Don’t break the central piggy bank

By Wu Hui-lin 吳惠林  / 

Wed, Mar 18, 2009 - Page 8

The central bank recently issued a press release denying reports that the government would use NT$1 trillion (US$29.2 billion) in foreign exchange reserves to fund increased expenditure on infrastructure.

The bank said that using foreign exchange reserves to support attempts to increase domestic demand would cause inflation, a deterioration in the bank’s finances and threaten domestic financial stability. I hope the bank can stand up to the various pressures it is currently facing and not give in to political factors.

The bank also cited the example of Singapore, saying the Singaporean government had no plans of using its foreign exchange reserves, but rather the yields from two organizations that the Ministry of Finance has invested in. The bank also said Japan was planning to lend US$5 billion in foreign exchange reserves to the publicly run Japan Bank for International Cooperation (JBIC), which would then lend this money to Japanese businesses overseas to meet their foreign currency needs.

The crucial point here is that this foreign exchange would never be used within Japan.

Foreign exchange reserves refer to the total amount of foreign currency held by the central bank at a given point in time. The central bank only plays a passive role in accepting foreign exchange, which they get because holders of foreign currency require the local currency.

So, where does this foreign exchange come from? Most US dollars, for example, come from earnings from exports to the US.

It is not the central bank that has earned the foreign exchange it holds. In addition, the value of foreign exchange reserves the central bank holds should be equivalent in value to the amount of local currency it releases. The central bank only “looks after” this foreign exchange and must constantly be ready to exchange it for NT dollars.

We can understand this by taking a look at how regular banks accept deposits but are ideally prepared at all times for those who make the deposits to come and withdraw their money. This is why banks have to exercise the due care of a prudent administrator.

We know that banks accept deposits, but they also lend money and pay interest on deposits. That interest comes from interest earned on loans that are higher than the interest banks pay on deposits. Therefore, it is a bank’s responsibility to find good investments that for every dollar invested will make more than one dollar in profit when interest is included.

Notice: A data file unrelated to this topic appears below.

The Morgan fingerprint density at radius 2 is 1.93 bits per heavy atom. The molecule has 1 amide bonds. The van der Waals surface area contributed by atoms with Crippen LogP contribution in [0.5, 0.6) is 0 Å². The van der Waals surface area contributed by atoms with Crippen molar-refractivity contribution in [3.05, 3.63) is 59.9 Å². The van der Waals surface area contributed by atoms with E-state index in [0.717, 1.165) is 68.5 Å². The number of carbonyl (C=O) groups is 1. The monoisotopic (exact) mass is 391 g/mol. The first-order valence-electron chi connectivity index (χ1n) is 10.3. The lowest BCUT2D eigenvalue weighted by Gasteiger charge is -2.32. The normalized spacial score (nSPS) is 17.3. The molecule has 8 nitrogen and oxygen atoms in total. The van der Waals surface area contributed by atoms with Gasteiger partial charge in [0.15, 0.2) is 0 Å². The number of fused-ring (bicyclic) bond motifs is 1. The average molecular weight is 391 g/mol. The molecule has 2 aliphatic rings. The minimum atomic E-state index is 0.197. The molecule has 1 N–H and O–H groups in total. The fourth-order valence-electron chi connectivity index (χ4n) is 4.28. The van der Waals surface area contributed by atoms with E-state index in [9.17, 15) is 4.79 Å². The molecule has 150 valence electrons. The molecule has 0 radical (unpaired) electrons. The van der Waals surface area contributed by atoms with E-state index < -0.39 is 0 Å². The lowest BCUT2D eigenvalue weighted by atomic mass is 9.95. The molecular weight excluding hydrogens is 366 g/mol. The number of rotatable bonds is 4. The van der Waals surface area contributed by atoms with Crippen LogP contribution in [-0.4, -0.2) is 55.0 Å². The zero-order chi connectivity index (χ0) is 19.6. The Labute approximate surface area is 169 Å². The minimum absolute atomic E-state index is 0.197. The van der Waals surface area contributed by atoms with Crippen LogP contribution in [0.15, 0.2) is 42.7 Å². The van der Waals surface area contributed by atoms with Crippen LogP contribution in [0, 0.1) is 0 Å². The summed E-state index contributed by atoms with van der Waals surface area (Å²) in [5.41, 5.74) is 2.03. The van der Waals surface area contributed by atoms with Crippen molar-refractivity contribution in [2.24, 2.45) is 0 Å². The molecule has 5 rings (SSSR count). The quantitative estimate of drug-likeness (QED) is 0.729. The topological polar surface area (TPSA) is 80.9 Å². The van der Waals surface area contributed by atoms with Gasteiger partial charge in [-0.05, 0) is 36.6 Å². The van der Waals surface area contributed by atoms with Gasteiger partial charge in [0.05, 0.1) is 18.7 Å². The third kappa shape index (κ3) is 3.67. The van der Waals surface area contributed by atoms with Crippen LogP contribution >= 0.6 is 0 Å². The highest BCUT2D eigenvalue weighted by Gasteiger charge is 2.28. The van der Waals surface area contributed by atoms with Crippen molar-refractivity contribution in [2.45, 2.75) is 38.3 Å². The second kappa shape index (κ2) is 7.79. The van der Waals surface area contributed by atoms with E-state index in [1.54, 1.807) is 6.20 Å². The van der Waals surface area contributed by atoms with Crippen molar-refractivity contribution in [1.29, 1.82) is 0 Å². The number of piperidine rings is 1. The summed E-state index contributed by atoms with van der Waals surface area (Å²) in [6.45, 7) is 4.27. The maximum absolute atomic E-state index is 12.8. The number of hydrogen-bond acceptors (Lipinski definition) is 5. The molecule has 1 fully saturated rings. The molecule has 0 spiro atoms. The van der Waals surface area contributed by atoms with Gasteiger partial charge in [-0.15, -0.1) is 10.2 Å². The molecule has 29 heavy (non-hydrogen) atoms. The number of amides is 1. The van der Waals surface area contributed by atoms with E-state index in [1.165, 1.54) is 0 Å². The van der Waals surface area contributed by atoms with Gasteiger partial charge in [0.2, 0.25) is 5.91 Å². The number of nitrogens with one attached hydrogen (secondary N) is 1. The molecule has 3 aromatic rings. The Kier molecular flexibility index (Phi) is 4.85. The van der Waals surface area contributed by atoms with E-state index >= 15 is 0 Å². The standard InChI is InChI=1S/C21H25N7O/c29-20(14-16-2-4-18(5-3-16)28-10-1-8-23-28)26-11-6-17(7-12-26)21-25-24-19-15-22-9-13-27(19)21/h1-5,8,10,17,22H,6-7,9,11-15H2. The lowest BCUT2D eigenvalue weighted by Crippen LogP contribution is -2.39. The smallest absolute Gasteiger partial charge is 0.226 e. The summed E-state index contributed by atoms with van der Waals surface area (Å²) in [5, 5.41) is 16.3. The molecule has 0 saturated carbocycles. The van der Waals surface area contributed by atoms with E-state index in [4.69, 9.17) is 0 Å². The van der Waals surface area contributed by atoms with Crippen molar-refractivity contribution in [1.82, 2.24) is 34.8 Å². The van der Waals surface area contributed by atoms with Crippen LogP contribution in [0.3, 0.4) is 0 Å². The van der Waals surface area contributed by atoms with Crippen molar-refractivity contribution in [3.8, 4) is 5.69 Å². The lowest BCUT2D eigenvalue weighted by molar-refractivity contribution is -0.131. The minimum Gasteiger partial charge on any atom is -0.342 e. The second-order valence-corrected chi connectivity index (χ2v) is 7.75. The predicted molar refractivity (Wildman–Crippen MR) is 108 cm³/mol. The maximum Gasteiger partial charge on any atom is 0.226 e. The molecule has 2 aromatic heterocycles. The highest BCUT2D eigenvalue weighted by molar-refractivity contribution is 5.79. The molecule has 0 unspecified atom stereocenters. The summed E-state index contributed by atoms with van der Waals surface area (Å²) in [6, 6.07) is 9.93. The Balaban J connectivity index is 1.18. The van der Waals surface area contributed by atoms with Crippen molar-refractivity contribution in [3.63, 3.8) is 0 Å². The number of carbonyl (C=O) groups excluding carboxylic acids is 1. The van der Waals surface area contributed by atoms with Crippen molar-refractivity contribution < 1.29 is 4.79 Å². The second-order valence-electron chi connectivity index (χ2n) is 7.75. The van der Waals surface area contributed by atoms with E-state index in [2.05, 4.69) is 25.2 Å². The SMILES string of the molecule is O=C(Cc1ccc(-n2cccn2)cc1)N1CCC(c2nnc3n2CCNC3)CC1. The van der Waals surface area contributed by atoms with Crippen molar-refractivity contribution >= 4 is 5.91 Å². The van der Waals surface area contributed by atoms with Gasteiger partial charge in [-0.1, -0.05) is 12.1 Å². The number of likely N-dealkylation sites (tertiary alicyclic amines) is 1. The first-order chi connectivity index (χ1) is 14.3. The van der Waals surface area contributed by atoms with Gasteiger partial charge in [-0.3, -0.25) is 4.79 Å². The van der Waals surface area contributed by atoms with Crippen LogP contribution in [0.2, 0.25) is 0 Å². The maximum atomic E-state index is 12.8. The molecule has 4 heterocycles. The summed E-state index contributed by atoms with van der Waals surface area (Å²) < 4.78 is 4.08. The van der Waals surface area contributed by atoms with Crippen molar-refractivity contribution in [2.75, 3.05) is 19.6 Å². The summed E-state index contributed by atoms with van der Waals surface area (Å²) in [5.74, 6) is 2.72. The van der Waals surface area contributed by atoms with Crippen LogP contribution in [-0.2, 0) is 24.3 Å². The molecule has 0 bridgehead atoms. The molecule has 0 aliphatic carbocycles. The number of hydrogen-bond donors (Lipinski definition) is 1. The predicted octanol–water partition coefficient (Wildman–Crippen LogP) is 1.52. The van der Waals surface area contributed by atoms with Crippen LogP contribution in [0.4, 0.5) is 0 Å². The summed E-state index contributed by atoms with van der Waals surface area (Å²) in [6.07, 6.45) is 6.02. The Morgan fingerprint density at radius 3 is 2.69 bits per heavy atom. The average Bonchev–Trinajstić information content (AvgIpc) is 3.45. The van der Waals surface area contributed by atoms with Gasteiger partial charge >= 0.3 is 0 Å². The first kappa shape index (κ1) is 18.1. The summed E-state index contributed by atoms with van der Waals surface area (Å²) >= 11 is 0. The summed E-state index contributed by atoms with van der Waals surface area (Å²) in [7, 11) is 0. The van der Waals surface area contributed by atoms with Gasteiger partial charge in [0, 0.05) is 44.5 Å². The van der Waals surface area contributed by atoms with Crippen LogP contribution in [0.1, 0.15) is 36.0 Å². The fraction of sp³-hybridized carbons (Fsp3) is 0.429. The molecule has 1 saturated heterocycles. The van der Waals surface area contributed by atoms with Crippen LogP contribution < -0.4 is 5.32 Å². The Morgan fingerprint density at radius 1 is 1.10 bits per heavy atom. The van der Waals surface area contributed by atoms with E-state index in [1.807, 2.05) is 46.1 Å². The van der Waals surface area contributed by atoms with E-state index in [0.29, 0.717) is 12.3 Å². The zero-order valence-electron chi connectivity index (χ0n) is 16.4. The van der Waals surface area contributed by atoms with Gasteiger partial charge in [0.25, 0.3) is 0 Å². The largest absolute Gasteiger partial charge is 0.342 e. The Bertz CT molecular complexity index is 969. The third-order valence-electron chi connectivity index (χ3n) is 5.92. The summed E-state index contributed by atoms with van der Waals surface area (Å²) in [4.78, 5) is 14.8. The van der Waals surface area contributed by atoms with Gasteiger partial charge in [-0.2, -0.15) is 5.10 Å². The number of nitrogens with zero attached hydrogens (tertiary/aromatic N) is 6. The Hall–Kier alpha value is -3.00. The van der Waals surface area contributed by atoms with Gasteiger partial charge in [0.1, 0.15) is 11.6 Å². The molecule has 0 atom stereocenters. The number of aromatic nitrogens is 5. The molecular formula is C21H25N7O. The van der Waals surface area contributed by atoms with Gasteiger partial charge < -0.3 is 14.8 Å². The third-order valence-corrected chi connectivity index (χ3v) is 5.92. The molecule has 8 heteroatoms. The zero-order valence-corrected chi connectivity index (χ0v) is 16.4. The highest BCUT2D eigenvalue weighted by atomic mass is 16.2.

This is required for people to be able to deposit money in banks without any safety concerns, and for the economy to run smoothly.

However, we must ask ourselves whether the central bank can play the role of a normal bank.

In theory, it seems it can, so long as it is sure it can increase the amount of foreign exchange it holds. As far as Taiwan is concerned, the central bank currently handles foreign exchange in a manner similar to private banks, although it cannot issue loans like regular banks.

Thus, those who really should have the right to use foreign exchange reserves are private individuals and organizations — in other words, those who earned that foreign exchange in the first place. However, if the central bank manages to increase the amount of foreign exchange it holds through financial planning, should it be allowed to use that part of its foreign exchange reserves?

At the end of the 1980s, when Taiwan’s bubble economy was at its highest, the late Academia Sinica academic, Hsing Mu-huan (邢慕寰), proposed the establishment of a central bank fund for foreign exchange development to lend a portion of the foreign exchange reserves to businesses through commercial banks at market rates rather than letting businesses use it free of charge. The suggestion was never adopted.

At the end of 2003, the Cabinet planned the establishment of a task force aimed at encouraging the investment and effective use of foreign exchange resreves.

Within two months, the Cabinet proposed a policy through which the central bank would take on the role of financier, which would have allow domestic businesses to import machinery and equipment and encourage investment in Taiwan.

The proposal was similar to Hsing’s suggestion, but it met with a lot of criticism and a decision still has to be made on whether the government should be allowed to use the foreign exchange reserves.

Maybe it would be acceptable for the government to use the foreign exchange reserves if it were fair and just and avoided extending preferential treatment to certain businesses. However, as central bank Governor Perng Fai-nan (彭淮南) said, they must exchange NT dollars for the foreign exchange reserves they want to use.

Wu Hui-lin is a researcher at the Chung-Hua Institution for Economic Research.